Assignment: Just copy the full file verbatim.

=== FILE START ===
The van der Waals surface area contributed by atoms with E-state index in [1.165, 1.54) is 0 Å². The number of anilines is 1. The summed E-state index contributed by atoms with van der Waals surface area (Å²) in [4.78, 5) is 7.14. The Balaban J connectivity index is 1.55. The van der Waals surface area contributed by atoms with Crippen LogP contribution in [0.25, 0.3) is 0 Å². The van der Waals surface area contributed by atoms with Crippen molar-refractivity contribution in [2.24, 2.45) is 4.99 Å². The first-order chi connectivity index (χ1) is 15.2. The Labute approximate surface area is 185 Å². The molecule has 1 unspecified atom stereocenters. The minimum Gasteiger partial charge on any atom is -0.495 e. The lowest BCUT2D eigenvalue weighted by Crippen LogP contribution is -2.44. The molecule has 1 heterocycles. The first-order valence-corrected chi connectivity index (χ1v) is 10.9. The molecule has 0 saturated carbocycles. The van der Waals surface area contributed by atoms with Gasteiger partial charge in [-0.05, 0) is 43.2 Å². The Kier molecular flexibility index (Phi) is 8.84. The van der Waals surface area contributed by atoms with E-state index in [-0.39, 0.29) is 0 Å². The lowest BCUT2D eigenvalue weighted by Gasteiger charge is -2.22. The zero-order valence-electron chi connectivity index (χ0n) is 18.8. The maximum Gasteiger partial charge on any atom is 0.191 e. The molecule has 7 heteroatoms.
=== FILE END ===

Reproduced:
The van der Waals surface area contributed by atoms with E-state index in [1.165, 1.54) is 0 Å². The number of anilines is 1. The summed E-state index contributed by atoms with van der Waals surface area (Å²) in [4.78, 5) is 7.14. The Balaban J connectivity index is 1.55. The van der Waals surface area contributed by atoms with Crippen LogP contribution in [0.25, 0.3) is 0 Å². The van der Waals surface area contributed by atoms with Crippen molar-refractivity contribution in [2.24, 2.45) is 4.99 Å². The first-order chi connectivity index (χ1) is 15.2. The Labute approximate surface area is 185 Å². The molecule has 1 unspecified atom stereocenters. The minimum Gasteiger partial charge on any atom is -0.495 e. The lowest BCUT2D eigenvalue weighted by Crippen LogP contribution is -2.44. The molecule has 1 heterocycles. The first-order valence-corrected chi connectivity index (χ1v) is 10.9. The molecule has 0 saturated carbocycles. The van der Waals surface area contributed by atoms with Gasteiger partial charge in [-0.05, 0) is 43.2 Å². The Kier molecular flexibility index (Phi) is 8.84. The van der Waals surface area contributed by atoms with E-state index in [-0.39, 0.29) is 0 Å². The lowest BCUT2D eigenvalue weighted by Gasteiger charge is -2.22. The zero-order valence-electron chi connectivity index (χ0n) is 18.8. The maximum Gasteiger partial charge on any atom is 0.191 e. The molecule has 7 heteroatoms.